North Carolina’s Agriculture Commissioner Steve Troxler said that firefighters continue to battle wildfires in western North Carolina due to drought conditions. Since November 1, there have been 622 wildfires burning state and private land in the region. Though not fully contained, Troxler reported to the November Council of State meeting on Tuesday that firefighters are doing well in protecting lives and property.
“We have shifted assets from all over North Carolina to the West and also have about 80 personnel from out of state, primarily from the West Coast, and I think we have one group out of Massachusetts here, but I do appreciate your state of emergency declaration and the work of EMS to help us get through this difficult situation,” Troxler said. “While we don’t have a burning ban statewide like we do in the western third of North Carolina, I would ask people to please don’t burn unless it’s absolutely necessary. Please be patient, and let’s wait until we get some rain.”
The North Carolina Fire Service has frequent updates on Facebook to keep area residents informed of any danger, and offers an interactive map on the status of forest fires. Troxler ended his comments by encouraging everyone to buy a fresh North Carolina Christmas tree for the holidays.
Also providing updates in the meeting of North Carolina’s ten elected Council of State members, State Treasurer Dale Folwell warned of the rising costs of the State Health Plan (SHP) and the state’s pension plan.
Folwell told the Council that the weight loss drug Wegovy could potentially cost the SHP $170 million next year or almost equal to the 4% bonus that was just paid out to all state retirees.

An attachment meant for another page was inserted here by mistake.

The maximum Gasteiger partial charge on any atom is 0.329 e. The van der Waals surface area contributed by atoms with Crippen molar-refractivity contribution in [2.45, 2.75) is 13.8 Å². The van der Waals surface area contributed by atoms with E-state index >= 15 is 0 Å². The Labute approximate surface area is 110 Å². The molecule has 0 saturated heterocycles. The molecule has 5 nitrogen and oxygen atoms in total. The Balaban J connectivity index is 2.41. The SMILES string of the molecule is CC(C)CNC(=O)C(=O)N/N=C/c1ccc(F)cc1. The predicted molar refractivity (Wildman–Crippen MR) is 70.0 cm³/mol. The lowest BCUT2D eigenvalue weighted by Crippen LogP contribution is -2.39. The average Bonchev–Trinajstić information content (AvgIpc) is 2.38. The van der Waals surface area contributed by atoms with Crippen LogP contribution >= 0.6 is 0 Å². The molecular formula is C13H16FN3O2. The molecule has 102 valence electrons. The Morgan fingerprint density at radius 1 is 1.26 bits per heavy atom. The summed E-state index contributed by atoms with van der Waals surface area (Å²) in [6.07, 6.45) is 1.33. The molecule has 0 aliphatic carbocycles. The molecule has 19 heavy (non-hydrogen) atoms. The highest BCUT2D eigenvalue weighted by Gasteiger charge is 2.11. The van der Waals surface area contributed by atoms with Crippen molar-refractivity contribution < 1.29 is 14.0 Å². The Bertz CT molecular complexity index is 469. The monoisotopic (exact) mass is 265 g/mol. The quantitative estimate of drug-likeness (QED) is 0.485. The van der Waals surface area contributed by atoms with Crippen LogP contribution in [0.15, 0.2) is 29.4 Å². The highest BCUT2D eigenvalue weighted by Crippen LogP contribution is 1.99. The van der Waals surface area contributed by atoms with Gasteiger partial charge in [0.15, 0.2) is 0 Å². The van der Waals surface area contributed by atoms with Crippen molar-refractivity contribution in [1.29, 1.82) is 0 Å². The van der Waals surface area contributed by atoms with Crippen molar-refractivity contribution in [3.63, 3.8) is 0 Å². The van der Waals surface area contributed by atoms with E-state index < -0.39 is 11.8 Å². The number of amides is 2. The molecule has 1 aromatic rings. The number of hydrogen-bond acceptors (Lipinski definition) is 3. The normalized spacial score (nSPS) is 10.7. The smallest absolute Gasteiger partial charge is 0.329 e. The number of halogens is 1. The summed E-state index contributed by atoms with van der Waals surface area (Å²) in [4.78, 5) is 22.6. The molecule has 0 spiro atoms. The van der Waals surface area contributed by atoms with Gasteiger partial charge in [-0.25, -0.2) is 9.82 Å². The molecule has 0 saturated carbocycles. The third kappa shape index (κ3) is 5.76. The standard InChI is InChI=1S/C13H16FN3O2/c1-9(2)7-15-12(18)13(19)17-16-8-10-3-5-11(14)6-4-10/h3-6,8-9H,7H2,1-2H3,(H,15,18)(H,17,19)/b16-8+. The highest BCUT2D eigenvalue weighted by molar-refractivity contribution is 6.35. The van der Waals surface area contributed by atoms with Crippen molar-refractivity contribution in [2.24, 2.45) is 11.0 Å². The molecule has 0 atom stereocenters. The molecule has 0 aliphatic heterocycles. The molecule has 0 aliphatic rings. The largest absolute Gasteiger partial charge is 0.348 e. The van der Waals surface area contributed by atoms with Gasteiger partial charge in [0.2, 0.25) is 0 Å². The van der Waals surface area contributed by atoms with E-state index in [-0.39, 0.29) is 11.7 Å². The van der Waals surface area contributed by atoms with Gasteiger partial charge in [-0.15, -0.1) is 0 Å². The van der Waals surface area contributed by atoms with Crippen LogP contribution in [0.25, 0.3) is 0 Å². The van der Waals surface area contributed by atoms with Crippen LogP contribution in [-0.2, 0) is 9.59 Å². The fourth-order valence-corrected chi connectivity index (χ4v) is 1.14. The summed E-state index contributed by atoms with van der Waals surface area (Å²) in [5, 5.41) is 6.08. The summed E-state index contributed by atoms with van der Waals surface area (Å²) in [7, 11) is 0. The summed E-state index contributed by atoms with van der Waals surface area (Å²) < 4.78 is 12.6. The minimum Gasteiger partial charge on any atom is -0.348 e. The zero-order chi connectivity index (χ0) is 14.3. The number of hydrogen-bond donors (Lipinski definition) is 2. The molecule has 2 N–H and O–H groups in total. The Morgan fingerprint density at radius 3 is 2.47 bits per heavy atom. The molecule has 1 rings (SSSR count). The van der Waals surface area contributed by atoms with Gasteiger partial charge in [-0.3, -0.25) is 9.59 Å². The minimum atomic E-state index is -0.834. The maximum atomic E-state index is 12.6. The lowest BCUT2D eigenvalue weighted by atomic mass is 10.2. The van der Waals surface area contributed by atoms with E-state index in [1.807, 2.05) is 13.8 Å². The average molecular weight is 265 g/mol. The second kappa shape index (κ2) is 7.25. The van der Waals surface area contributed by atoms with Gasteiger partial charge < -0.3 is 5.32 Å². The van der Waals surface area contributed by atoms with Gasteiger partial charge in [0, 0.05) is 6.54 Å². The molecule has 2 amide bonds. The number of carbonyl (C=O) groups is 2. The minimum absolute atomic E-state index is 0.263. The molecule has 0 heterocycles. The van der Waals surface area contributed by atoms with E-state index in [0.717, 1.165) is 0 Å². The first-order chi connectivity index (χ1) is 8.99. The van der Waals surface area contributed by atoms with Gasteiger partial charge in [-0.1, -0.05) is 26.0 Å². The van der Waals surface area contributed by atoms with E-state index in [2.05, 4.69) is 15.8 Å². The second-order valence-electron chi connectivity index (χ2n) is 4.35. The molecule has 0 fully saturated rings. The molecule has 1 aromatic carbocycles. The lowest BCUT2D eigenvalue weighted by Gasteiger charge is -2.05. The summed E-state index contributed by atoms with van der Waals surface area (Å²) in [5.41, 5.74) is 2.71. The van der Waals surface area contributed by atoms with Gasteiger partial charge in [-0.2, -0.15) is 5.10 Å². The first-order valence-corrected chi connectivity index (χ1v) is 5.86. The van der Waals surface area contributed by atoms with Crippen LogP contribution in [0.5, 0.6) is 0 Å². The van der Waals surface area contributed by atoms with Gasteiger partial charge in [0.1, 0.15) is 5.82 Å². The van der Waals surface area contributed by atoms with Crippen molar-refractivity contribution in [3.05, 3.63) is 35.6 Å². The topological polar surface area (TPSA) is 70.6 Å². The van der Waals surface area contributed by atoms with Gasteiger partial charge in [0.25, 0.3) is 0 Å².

“So that bonus went up to over 200,000 retirees,” he said. “There’s less than 22,000 people who consume this drug. Medicaid does not cover this, and Medicare does not cover this, but it seems that there is a possibility that about 2.6% of the North American profits of this company that we’re all glad exists in North Carolina called Novo Nordisk are from prescriptions coming from your state health plan.”
Folwell said the stock market value of the Denmark-based company is now more than the gross domestic product of the whole country of Denmark. He said they are looking at how those on the SHP can pay the same as what the people in Denmark pay for it.
He also discussed the potential problems facing the SHP and state pension plan from UNC Healthcare and Eastern Carolina, leaving both plans due to changes made by the General Assembly in the last budget that would allow both to create their own health plan and pension plan.
“The liability that they want to leave behind is over a billion-and-a-half dollars,” Folwell said. “The reason that should matter to you is that that billion-and-a-half-dollar liability is going to be paid by all of your agencies over a period of time.”
He said the move has the potential of “torpedoing” the SHP and the state pension plan.
praise for beth wood